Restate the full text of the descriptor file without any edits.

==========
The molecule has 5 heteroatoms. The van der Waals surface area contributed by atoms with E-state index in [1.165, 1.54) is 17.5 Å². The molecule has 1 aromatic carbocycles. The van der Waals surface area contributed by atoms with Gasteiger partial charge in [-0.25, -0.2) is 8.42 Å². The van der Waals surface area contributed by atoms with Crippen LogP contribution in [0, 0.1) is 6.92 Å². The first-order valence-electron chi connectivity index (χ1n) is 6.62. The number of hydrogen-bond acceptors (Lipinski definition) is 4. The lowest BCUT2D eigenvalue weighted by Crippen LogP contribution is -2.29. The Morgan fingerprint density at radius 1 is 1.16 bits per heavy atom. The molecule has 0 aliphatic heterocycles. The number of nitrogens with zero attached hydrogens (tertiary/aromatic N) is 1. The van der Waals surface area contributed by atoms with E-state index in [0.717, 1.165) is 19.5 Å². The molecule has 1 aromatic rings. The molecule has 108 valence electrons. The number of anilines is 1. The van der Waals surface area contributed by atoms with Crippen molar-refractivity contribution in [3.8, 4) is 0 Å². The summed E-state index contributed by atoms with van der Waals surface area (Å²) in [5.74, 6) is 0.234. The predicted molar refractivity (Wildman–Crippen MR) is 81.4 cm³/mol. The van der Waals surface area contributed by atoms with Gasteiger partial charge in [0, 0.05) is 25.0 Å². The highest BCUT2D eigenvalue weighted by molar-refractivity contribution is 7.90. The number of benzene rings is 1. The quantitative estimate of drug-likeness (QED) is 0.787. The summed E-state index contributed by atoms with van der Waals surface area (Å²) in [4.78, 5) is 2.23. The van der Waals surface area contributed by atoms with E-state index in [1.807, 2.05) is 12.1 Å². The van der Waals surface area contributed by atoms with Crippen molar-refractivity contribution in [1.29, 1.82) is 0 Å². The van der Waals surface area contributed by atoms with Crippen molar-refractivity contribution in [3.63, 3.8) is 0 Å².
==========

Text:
The molecule has 5 heteroatoms. The van der Waals surface area contributed by atoms with E-state index in [1.165, 1.54) is 17.5 Å². The molecule has 1 aromatic carbocycles. The van der Waals surface area contributed by atoms with Gasteiger partial charge in [-0.25, -0.2) is 8.42 Å². The van der Waals surface area contributed by atoms with Crippen LogP contribution in [0, 0.1) is 6.92 Å². The first-order valence-electron chi connectivity index (χ1n) is 6.62. The number of hydrogen-bond acceptors (Lipinski definition) is 4. The lowest BCUT2D eigenvalue weighted by Crippen LogP contribution is -2.29. The Morgan fingerprint density at radius 1 is 1.16 bits per heavy atom. The molecule has 0 aliphatic heterocycles. The number of nitrogens with zero attached hydrogens (tertiary/aromatic N) is 1. The van der Waals surface area contributed by atoms with E-state index in [0.717, 1.165) is 19.5 Å². The molecule has 1 aromatic rings. The molecule has 108 valence electrons. The number of anilines is 1. The van der Waals surface area contributed by atoms with Crippen molar-refractivity contribution in [3.8, 4) is 0 Å². The summed E-state index contributed by atoms with van der Waals surface area (Å²) in [5.74, 6) is 0.234. The predicted molar refractivity (Wildman–Crippen MR) is 81.4 cm³/mol. The van der Waals surface area contributed by atoms with Gasteiger partial charge in [0, 0.05) is 25.0 Å². The highest BCUT2D eigenvalue weighted by molar-refractivity contribution is 7.90. The number of benzene rings is 1. The quantitative estimate of drug-likeness (QED) is 0.787. The summed E-state index contributed by atoms with van der Waals surface area (Å²) in [4.78, 5) is 2.23. The van der Waals surface area contributed by atoms with E-state index in [1.807, 2.05) is 12.1 Å². The van der Waals surface area contributed by atoms with Crippen molar-refractivity contribution in [1.29, 1.82) is 0 Å². The van der Waals surface area contributed by atoms with Crippen molar-refractivity contribution in [3.63, 3.8) is 0 Å².